"What the government worries about is if we somehow inappropriately influence the positions to prescribe one drug versus another," said Thiry, adding that it was the doctor's decision on which drug to prescribe.

In practice, though, kidney doctors interviewed by the Business Journal said they had far less choice, since the drug is intravenously administered at the end of each dialysis session. This discourages the doctor from using drugs that are not on the clinic's formulary, even though doctors can get them if they are determined.

"You usually go by what the dialysis unit has available. You use that medication," said Dr. Mike Mirahmadi, a Beverly Hills nephrologist.

Financial incentive

Dr. William Goodman, a leading authority on vitamin D therapy who is a researcher at UCLA's David Geffen School of Medicine, agrees that what's in stock at a particular clinic can determine the choice even at UCLA's clinic, which is operated by DaVita.

"If I want to use a vitamin D other than Zemplar I have to go through additional hoops to justify its use. DaVita won't say we can't use or won't buy it, but it's not an equal choice," he said.

"A big provider like DaVita or Fresenius will select one vitamin D compound and purchase it in bulk and that is the vitamin D compound that will be available for use. The medications they give during treatment are critically important to their bottom line."

Last week, DaVita's vice president of investor relations, LeAnne Zumwalt, disputed this contention, saying Goodman's claim is "his opinion."

"That is not true at our clinics," she said. "A doctor can order any of the products he chooses, and we have them and we stock them. "

Scott Kastner manages the Burbank Dialysis Partnership, an independently owned dialysis clinic. He believes that larger corporate-owned clinics are almost totally driven by agreements in which they buy large volumes of vitamin D and other drugs from manufacturers.

"It's all money," he said. "Whatever drug they can purchase cheaply is driving what they purchase. We are a little bit more sensitive to what the patients respond to as opposed to what costs us more or less."

Goodman said the choice of vitamin D drug does not affect the care of most patients, but some do better on one drug than another. In those cases, he will push for the other drug.

He and Mirahmadi, a clinical professor of medicine at UCLA, agree that it is unlikely there is substantial overuse of the therapy, since prescription of the drug is the doctor's choice and inappropriate use has its own serious side effects, such as possible irregular heart beats.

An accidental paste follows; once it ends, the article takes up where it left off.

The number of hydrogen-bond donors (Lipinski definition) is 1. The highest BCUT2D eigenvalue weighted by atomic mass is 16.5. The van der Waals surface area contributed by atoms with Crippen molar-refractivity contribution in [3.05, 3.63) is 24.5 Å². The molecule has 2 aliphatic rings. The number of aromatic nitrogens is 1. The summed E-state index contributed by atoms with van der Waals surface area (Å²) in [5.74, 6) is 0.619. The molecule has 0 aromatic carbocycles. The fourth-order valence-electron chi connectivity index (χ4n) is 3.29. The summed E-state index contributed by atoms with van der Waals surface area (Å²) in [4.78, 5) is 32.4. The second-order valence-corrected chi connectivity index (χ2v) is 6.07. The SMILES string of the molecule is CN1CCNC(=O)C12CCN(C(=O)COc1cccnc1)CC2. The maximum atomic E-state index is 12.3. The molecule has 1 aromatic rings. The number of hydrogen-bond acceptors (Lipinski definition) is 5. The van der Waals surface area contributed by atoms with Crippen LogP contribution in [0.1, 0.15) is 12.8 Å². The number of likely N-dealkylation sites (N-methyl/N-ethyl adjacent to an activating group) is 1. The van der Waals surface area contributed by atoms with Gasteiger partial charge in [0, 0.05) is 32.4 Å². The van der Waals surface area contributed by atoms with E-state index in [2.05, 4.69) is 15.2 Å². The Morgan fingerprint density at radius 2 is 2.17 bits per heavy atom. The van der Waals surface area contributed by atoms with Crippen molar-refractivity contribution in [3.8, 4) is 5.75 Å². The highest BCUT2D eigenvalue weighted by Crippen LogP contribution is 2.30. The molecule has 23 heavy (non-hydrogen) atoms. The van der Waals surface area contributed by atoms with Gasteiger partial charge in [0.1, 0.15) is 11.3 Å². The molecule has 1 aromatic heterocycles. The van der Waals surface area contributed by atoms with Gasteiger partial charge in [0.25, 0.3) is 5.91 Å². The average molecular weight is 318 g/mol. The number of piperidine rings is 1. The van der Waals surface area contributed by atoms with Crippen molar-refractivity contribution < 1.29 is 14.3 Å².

Previous probes

The current probe is only the latest in a series of investigations that have plagued the dialysis industry. A civil investigation that dates back to 2001 and covers a wide range of DaVita's operating procedures remains open.

And the government appears to be just finishing up its last round of investigations into questionable billing practices by the industry, which resulted in Gambro agreeing to pay the government $350 million to settle allegations it defrauded Medicare.

Four years ago, Fresenius paid the government $486 million to settle a similar probe, and while it's unclear whether DaVita will have to pay a substantial amount if authorities find any wrongdoing, the possibility is considered an investment risk by Standard & Poors and other analysts.

Despite all the investigations, Wall Street remains bullish on DaVita and other dialysis firms. Last week, DaVita's shares rose to a 52-week high of $37.84 on Dec. 9, after the Gambro purchase triggered a new round of price gains.

Analysts cite aging baby boomers, along with rising levels of diabetes, a key risk factor for kidney disease, as indications that demand for dialysis will continue to rise.

"Certainly there has been fraud and abuse in the industry, through I do not think it's a systemic issue," said Darren Lehrich, an analyst at Piper Jaffray & Co. "These companies provide millions of treatments per year. There is a lot of documentation that needs to be completed and there is room for error."